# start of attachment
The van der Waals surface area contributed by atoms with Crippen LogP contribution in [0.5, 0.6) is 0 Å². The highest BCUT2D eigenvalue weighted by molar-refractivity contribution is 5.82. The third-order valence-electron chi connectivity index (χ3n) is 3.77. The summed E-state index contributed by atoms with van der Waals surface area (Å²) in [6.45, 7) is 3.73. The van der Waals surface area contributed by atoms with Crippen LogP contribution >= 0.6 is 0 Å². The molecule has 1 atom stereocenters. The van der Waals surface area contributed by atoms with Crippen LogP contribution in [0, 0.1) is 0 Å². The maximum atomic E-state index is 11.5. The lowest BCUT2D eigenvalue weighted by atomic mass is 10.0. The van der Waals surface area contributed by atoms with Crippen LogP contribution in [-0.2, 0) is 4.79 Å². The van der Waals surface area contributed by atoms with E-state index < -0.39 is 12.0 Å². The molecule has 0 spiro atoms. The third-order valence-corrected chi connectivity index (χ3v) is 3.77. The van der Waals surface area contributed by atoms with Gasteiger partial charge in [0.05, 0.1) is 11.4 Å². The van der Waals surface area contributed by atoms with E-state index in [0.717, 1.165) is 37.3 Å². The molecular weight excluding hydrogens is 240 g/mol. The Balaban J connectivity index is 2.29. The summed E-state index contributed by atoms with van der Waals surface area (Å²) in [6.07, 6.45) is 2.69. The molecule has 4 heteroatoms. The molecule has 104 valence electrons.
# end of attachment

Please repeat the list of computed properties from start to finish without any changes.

The van der Waals surface area contributed by atoms with Crippen LogP contribution in [0.5, 0.6) is 0 Å². The highest BCUT2D eigenvalue weighted by molar-refractivity contribution is 5.82. The third-order valence-electron chi connectivity index (χ3n) is 3.77. The summed E-state index contributed by atoms with van der Waals surface area (Å²) in [6.45, 7) is 3.73. The van der Waals surface area contributed by atoms with Crippen LogP contribution >= 0.6 is 0 Å². The molecule has 1 atom stereocenters. The van der Waals surface area contributed by atoms with Crippen LogP contribution in [0, 0.1) is 0 Å². The maximum atomic E-state index is 11.5. The lowest BCUT2D eigenvalue weighted by atomic mass is 10.0. The van der Waals surface area contributed by atoms with Crippen LogP contribution in [-0.2, 0) is 4.79 Å². The van der Waals surface area contributed by atoms with E-state index < -0.39 is 12.0 Å². The molecule has 0 spiro atoms. The third-order valence-corrected chi connectivity index (χ3v) is 3.77. The van der Waals surface area contributed by atoms with Gasteiger partial charge in [0.05, 0.1) is 11.4 Å². The van der Waals surface area contributed by atoms with E-state index in [0.717, 1.165) is 37.3 Å². The molecular weight excluding hydrogens is 240 g/mol. The Balaban J connectivity index is 2.29. The summed E-state index contributed by atoms with van der Waals surface area (Å²) in [6.07, 6.45) is 2.69. The molecule has 4 heteroatoms. The molecule has 104 valence electrons.